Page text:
Students at Bede Academy, in Blyth, raised enough in their sponsored read to pay for two guide dogs to be bred and trained.

Guide Dogs cheque

Children who got their eyes down and read hundreds of books have raised thousands of pounds to give more freedom to people with visual impairment.

The project was organised by teacher Louise Weston and the School Action Group, which is now coordinating a poll among the children to choose names for their puppies, who are due to be born later this year.

Year 5 student Esra Aydeniz explained: “We’re going to ask everyone to pick the two names they like best then the School Action Group will see which are the most popular names.”

Sue Robinson, community fundraiser for North East England at Guide Dogs for the Blind Association, visited the academy to accept a cheque for £4,483.28 at a special assembly.

Geoff Hutchinson, the academy’s blind drums and percussion tutor who visits regularly with his guide dog Millie, told the children: “I am able to come to school and help pupils learn and play music and have a wonderful time doing that. Hopefully your contribution will help other people live a better life and also to help others.”

The new puppies, which could be labradors, retrievers or German shepherd cross, will spend their first 14-16 months with a Guide Dogs puppy walker followed by 18 weeks at the association’s training centre and a final 12 weeks’ training with their new owner.

Irene Watson, headteacher at Bede Academy South, said: “Once the puppies are 16 weeks old we’re told they will be able to visit the academy and the children will then be able to track them as they grow and go through their training, which will be very exciting.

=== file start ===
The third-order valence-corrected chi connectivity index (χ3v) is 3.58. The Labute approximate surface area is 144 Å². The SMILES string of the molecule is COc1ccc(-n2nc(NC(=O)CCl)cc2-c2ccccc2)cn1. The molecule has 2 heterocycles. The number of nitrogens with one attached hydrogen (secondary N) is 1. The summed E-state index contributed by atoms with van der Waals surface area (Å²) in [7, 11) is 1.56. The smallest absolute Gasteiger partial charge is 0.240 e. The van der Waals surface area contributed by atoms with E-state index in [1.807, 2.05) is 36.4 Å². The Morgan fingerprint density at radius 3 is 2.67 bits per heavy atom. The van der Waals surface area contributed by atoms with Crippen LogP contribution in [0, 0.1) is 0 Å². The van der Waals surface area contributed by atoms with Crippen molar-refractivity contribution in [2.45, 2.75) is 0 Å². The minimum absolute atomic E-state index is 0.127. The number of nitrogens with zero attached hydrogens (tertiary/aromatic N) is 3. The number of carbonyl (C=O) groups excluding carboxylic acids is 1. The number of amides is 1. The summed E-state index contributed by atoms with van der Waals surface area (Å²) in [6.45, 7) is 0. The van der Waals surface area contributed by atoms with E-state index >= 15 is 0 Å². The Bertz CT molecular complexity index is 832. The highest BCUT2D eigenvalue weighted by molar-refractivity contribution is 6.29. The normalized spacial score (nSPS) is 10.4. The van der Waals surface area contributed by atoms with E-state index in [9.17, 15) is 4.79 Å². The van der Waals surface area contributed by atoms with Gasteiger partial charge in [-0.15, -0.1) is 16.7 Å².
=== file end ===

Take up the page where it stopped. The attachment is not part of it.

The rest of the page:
“The children worked incredibly hard to raise such a huge amount. They read lots and lots of books, and we’re very grateful to parents, family and friends for sponsoring them.”


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Students experience water poverty



CHILDREN have been given a powerful insight into the plight of youngsters around the world who live with poverty, drought and starvation as part of their daily lives.

Oxfam representatives visited Bede Academy South, Blyth, to work with students on the issues of global poverty.

Children completed several laps of the playground carrying bottles of water on their heads to give them an understanding of the struggle many in Third World countries face just to drink clean water – and raised £500 for Oxfam in the process.

In workshops and assemblies, students also considered the vulnerability of life connected to water and how not having clean supplies on tap could impact on young people’s lives.

This included dying of thirst, missing education because children spend all day walking miles to collect water and starving because drought kills crops.

Last year Oxfam reached almost four million people with its health promotion programmes, with nearly half a million benefiting from support to improve their crops, goods or services and 1.4 million seeing improved sanitation.

By mobilising millions of people worldwide the charity has witnessed extreme poverty half in the past 15 years and it predicts in another 15 it could end it for good.

Year 5 teacher Louise Weston said: “It has been an incredibly powerful session and pupils have been shocked to hear what children their age often have to endure outside of Western Europe.

“Our children said they felt guilty, but the session taught them not to feel bad about it, rather to appreciate how lucky they are to live where they do.

“The water walk also raised funds for Oxfam and pupils heard from Bede Academy Vice Principal Steve Nelson about his first-hand experiences of life in Africa, which brought the various issues impoverished people face even closer to home.”